Title:
Synchronization circuitry, common public radio interface enable device, and a method of synchronizing a synchronized clock signal of a second transceiver to a clock of a first transceiver
United States Patent 9521636
Abstract:
A controller device can control the time of a slave sub-system in a chain in a base station system. The controller device comprises a slave transceiver for receiving/transmitting from/to a master sub-system, and a synchronization device for synchronizing a clock of the slave transceiver to a clock of the master sub-system based on the received signal received from the master sub-system. The synchronization circuitry comprises a clock input port for receiving an external clock signal from an external clock generator. At a received signal input port the received signal can be received from the master transceiver. A tracking loop couples the received signal input and the second phase input to a control input of a controllable PLL, for providing a negative feedback which controls a phase and/or frequency of the feedback signal to counter the phase and or frequency error between the external clock signal and the received signal.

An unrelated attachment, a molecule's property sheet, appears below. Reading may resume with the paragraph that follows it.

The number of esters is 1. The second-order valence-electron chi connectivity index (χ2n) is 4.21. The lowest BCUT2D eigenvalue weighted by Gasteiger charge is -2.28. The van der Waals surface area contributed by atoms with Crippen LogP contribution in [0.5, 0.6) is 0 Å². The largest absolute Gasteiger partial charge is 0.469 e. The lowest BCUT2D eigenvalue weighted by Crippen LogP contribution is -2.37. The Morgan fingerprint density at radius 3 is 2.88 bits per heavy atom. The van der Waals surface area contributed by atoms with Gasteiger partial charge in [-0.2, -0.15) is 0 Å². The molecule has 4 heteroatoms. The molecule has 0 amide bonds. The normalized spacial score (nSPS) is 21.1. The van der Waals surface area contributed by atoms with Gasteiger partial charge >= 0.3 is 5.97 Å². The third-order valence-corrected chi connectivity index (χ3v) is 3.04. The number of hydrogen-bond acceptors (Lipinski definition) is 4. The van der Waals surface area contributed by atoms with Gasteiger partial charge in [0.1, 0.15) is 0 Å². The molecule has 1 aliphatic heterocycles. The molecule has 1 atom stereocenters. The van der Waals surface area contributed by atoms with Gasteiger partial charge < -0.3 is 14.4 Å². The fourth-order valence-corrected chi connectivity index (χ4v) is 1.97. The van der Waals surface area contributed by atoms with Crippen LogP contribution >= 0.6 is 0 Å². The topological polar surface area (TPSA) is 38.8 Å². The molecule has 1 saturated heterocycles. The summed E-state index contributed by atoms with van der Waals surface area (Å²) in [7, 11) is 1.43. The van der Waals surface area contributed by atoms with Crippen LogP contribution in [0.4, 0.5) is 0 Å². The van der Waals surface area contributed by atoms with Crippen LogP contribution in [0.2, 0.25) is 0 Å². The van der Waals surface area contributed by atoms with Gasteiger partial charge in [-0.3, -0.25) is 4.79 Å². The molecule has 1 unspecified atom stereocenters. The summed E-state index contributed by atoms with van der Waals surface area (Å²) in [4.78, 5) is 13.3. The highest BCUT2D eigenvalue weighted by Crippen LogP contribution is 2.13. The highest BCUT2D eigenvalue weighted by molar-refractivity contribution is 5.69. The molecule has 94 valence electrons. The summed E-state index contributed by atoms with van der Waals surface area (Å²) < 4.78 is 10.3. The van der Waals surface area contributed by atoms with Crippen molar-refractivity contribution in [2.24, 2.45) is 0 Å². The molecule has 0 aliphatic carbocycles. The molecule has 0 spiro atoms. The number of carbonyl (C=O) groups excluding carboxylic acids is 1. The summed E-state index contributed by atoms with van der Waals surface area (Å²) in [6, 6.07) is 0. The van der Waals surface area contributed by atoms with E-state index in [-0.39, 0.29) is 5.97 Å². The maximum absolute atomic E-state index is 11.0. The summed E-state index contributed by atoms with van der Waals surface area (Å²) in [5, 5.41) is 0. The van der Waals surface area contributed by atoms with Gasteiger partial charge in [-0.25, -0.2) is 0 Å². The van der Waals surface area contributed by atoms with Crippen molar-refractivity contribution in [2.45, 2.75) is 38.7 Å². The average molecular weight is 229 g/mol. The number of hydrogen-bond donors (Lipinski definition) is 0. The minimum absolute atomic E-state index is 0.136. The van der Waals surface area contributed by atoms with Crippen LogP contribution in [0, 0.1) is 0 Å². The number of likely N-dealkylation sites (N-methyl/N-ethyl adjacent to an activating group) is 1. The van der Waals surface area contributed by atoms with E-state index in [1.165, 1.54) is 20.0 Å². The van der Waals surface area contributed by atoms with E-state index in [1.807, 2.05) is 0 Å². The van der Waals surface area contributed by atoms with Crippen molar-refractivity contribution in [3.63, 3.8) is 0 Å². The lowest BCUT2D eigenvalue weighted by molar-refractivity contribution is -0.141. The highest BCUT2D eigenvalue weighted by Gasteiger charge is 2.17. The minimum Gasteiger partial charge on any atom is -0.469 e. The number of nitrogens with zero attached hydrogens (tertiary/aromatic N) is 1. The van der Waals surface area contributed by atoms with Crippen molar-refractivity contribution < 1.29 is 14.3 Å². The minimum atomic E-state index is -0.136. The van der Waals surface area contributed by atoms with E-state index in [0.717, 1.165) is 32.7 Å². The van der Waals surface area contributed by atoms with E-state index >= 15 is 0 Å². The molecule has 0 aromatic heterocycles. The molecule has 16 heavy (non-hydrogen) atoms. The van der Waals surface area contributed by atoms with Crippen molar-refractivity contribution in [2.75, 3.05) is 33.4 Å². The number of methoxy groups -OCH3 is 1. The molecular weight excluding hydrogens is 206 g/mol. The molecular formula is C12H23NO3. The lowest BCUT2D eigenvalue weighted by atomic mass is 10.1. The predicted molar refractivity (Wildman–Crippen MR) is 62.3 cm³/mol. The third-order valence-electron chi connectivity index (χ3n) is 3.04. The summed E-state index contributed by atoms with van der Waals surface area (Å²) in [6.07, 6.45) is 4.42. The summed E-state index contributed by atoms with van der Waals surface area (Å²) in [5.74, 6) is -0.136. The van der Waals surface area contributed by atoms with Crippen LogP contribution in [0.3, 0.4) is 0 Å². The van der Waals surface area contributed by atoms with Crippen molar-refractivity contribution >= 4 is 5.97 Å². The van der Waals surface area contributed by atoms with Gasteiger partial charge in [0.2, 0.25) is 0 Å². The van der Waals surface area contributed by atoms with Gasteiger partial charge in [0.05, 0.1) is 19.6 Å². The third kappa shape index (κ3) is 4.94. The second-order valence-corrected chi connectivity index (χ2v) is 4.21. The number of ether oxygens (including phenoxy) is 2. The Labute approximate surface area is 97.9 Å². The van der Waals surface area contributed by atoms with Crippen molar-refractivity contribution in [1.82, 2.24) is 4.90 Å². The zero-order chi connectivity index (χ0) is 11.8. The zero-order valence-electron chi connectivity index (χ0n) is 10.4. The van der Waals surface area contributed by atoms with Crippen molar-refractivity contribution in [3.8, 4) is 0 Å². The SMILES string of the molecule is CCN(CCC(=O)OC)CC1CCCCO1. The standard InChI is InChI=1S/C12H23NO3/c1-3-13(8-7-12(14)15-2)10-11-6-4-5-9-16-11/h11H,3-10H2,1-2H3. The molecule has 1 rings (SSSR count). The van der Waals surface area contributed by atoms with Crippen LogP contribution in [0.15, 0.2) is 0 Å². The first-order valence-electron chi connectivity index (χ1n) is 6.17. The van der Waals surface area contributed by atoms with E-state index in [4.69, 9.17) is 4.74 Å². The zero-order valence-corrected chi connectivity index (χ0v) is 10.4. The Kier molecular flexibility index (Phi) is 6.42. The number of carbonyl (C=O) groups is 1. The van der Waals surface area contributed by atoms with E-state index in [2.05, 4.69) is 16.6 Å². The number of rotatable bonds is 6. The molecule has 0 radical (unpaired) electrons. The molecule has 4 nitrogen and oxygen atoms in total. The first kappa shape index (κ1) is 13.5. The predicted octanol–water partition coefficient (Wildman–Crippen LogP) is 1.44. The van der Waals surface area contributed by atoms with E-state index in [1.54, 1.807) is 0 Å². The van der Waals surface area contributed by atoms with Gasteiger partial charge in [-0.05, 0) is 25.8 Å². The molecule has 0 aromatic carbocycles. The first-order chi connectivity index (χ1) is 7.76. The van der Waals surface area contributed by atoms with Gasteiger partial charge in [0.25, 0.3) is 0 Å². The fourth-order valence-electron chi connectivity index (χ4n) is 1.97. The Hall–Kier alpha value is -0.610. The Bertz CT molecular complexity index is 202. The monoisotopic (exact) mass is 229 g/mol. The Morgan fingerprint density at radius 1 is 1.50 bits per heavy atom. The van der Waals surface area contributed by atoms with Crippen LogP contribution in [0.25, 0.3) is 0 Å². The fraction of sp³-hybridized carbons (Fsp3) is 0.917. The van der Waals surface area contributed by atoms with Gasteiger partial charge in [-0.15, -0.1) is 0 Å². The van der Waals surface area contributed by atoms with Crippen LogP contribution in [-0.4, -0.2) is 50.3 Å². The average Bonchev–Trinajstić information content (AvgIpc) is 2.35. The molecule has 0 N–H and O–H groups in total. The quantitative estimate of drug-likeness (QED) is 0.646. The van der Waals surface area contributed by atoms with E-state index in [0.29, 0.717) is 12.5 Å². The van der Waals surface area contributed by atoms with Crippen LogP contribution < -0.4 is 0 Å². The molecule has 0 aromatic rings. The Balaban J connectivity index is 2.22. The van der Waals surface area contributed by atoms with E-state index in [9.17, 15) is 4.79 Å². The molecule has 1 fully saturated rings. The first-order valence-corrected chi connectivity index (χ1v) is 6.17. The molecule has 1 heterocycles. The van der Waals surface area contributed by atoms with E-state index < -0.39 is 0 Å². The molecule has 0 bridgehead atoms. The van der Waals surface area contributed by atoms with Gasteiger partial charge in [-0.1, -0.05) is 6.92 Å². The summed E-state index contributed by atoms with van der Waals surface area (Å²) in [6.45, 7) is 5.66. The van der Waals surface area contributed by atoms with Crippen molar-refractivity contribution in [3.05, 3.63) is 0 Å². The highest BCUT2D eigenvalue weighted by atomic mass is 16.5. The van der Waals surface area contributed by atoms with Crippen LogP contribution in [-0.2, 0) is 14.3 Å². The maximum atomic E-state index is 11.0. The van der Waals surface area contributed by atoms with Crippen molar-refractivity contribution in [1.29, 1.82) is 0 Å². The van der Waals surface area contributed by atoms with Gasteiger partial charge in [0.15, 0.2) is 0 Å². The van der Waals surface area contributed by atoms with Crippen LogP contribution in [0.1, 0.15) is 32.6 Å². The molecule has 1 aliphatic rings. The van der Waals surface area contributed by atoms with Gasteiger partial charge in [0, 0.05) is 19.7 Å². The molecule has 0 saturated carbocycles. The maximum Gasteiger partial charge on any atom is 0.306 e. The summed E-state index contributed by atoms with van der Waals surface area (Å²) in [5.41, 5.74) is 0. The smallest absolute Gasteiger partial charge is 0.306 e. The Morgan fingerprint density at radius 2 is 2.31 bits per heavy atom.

Inventors:
Shor, Roi Menahem (Tel Aviv, IL)
Goren, Ori (Kibutz Ruchama, IL)
Horn, Avraham (Givat Shmuel, IL)
Application Number:
14/258415
Publication Date:
12/13/2016
Filing Date:
04/22/2014
Assignee:
NXP USA, INC. (Austin, TX, US)
Primary Class:
1/1
International Classes:
H04W56/00; H04L7/033
View Patent Images:
US Patent References:
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20130107998Clock Synchronization in Shared Baseband Deployments2013-05-02Przada et al.
20130045779Clock Signal Multiplication to Reduce Noise Coupled onto a Transmission Communication Signal of a Communications Device2013-02-21Kothari455/572